Intel In, Texas Instruments Out for Google Glass Wearable Tech Semiconductor

Intel In, Texas Instruments Out for Google Glass Wearable Tech SemiconductorIn an interesting recently announced move, Google Glass has decided to turn to Intel Corp. to supply the “electronic brains” for a revamped version of the device now in development.

The move pushes semiconductor giant Intel into the wearable technology sector, as it will now supply the processor originally supplied by Texas Instruments, Inc.

“Intel plans to promote Glass to companies such as hospital networks and manufacturers, while developing new workplace uses for the device,” according to the Wall Street Journal. “Google launched the Internet-connected eyewear in 2012 as a consumer gadget, but it was criticized by privacy advocates and widely regarded as nerdy. But Glass shows early signs of catching on as a workplace-computing device.”

The move also comes as Google’s “Glass at Work” program gears up to encourage use of the technology in industries such as health care, construction, and manufacturing venues where employees work with their hands but need readily accessible information.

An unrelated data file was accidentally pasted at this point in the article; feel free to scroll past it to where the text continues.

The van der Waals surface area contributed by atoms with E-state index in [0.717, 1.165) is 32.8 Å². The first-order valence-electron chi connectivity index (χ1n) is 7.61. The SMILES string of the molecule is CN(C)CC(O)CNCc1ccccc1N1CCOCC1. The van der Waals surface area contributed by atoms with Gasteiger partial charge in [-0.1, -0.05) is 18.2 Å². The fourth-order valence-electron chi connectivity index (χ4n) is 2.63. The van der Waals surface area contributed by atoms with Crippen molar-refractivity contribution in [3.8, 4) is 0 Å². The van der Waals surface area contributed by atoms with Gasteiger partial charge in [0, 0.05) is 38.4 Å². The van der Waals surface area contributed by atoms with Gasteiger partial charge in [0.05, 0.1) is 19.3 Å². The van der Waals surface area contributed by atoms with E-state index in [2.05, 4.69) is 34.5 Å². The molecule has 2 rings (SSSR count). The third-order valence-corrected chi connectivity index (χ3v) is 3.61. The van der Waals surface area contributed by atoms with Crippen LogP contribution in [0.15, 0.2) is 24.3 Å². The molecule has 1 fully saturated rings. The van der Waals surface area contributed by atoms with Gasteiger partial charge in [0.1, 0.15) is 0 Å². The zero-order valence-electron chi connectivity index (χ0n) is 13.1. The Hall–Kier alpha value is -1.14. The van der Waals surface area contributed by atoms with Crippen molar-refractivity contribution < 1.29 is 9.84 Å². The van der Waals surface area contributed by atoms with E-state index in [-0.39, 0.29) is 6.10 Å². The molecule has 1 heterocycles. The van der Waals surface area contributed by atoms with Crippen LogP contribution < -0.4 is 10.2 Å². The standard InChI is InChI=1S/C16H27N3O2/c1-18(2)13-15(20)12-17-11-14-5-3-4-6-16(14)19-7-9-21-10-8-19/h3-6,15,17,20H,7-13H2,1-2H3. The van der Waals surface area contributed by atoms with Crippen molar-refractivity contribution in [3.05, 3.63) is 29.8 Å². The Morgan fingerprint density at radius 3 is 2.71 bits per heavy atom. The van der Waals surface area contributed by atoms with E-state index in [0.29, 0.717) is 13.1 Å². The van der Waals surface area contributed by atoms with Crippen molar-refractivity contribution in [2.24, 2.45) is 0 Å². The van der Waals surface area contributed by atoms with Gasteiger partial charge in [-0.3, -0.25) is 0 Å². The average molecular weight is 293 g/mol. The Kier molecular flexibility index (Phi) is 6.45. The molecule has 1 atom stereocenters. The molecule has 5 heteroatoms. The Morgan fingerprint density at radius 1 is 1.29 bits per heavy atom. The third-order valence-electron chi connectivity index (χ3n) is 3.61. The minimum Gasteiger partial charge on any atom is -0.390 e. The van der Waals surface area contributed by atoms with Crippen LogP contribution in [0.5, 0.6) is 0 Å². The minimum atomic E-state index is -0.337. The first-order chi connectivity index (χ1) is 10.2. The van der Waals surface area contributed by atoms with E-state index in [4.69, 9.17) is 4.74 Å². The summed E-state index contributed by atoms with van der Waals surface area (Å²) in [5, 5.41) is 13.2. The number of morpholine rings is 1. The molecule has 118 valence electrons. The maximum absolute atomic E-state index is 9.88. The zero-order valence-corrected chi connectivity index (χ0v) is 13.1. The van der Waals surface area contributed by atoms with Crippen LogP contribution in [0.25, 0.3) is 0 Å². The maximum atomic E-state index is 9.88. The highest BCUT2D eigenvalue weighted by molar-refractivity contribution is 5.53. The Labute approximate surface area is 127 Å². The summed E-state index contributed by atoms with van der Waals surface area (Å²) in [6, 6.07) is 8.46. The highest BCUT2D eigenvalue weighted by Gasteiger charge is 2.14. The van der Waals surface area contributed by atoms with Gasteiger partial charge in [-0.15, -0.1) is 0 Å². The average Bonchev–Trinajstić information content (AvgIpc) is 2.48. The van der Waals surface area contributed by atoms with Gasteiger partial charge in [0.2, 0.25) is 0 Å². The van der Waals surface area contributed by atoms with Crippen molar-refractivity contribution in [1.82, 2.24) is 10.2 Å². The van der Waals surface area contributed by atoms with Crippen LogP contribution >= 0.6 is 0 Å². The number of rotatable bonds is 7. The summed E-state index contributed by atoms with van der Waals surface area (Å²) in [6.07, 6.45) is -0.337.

Though spokespersons from Google, Intel, and Texas Instruments have not yet commented, Kevin Spain, a general partner of venture-capital firm Emergence Capital Partners, said Intel’s involvement is “a positive signal, not just about Glass, but about the wearable category generally.”

According to the WSJ, “While Google partners are promoting workplace uses of Glass, the Internet giant still views it primarily as a consumer device. More than 300 Google employees work on Glass, and fewer than 5 percent focus on Glass at Work, according to a person familiar with the business. Intel’s involvement won’t change this focus, the person said.”

No word yet on which Intel chip Google will employ in the new version of Glass. Insiders do say there will be an emphasis on power conservation.

“For wearables like Glass, the processor has to be lower power because the batteries have to be so small,” said Al Cowsky, an analyst at TechInsights’, which analyzed the components of the first version of Google Glass early in 2014.